My problem with modesty is that I rarely see men held to the same standards. I know this is a book about womanhood and so I wouldn't expect men to be included in this case. But even in general, there have only been a few times in my life where I've heard modesty discussed as a trait men should aim to embody. And that's a problem for me because it makes me feel like "modesty" is not so much a virtue as a way of controlling women and keeping them in their place. I think it needs to either be redefined and used more universally, or we need to examine why it is considered so important for women and whether it should be valued at all.

Susanne said...

Good thoughts. Why do you think there is such a big emphasis on controlling women? And what do you think of the reason that our modesty helps guys not to lust, rape, molest, whatever?

I personally think the latter makes guys out to be complete morons who cannot control themselves therefore women have to be placed out of sight. As insulting as the story of the ultra-Orthodox Jewish men buying glasses to make their eyes blurry so they can't see women clearly is, I applaud them for handicapping *themselves* instead of forcing women to remain out of sight. At least in this instance they are limiting themselves instead of forcing women to do it for them.

sanil said...

And what do you think of the reason that our modesty helps guys not to lust, rape, molest, whatever?

I think it's blaming the victim and that's never the way to go. It reminds me of Golda Meir's comment when it was suggested women be put under a curfew to protect them from rape. "Men are committing the rapes. Let them be put under the curfew." But that's not how our world works in general. Victims are blamed for crimes against them, the weak are punished for being victimized because the strong are able to take control.

And I think that's basically why there is a tendency to control women. Even from a lot of guys who claim to respect women and think everyone's equal, there's a tendency to try and shut up feminist arguments.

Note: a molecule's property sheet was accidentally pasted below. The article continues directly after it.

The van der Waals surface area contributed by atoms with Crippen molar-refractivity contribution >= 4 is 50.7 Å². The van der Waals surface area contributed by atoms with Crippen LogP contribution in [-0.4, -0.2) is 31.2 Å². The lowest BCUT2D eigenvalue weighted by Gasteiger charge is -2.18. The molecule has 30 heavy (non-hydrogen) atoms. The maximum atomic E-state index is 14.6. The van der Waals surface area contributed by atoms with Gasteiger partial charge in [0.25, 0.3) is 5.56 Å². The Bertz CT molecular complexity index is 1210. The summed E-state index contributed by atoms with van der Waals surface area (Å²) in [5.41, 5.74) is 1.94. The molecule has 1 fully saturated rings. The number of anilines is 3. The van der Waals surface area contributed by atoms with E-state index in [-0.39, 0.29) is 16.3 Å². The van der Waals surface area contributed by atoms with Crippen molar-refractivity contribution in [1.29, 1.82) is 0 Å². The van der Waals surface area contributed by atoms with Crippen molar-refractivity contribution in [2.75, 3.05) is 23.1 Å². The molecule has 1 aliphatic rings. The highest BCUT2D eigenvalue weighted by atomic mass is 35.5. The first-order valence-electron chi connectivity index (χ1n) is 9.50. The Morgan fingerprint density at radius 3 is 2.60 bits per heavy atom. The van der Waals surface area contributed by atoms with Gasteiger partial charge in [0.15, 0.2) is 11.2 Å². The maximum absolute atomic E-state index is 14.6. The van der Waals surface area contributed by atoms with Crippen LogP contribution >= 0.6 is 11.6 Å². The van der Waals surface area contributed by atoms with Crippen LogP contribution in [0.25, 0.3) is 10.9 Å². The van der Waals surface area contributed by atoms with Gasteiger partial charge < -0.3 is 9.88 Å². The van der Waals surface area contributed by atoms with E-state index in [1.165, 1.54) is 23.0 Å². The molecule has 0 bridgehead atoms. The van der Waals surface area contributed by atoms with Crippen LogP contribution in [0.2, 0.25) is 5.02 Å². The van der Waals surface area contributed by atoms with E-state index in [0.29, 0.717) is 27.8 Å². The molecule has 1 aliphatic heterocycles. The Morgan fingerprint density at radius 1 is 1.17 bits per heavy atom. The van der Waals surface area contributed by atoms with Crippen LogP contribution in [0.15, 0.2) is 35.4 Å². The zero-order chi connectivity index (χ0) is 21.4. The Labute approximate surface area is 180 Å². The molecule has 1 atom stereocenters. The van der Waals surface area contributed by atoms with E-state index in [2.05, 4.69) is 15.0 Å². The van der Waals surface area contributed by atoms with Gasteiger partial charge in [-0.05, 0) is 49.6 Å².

This guy who used to be one of my best friends, I haven't even been able to talk to him in two weeks because when another friend tried to explain what rape culture means, he shot back with "you people just want to complain all the time, you make it sound like all of us are jerks and you just want everyone to feel sorry for you." He thinks he's a feminist! But he doesn't want to be made to feel bad. He feels like when it's pointed out that there are problematic things in our culture, that male privilege is a real thing and that rape and abuse of women are trivialized, that means we're saying he is perpetuating violence against women because he is a man in a culture that awards privilege to men. He doesn't mean to be hurtful, he just doesn't understand because he's never lived it. So he doesn't believe it exists, and he's motivated to keep on believing it doesn't because it makes him feel bad to acknowledge it.

Susanne said...

Thanks for sharing about your friend. I'm sorry that he feels accused when you bring up that topic. It's too bad he can't see that while HE may not be that way, plenty of others are. I wonder about this guilt by association thing.

You made a good point about his never having lived it. I suppose we can say the same about living as a minority in the US in regards to race or religion. Or at least I can. I'm not sure what you experience although I think that would be an interesting topic to read about. :)

Thanks for your comments. I always enjoy your feedback!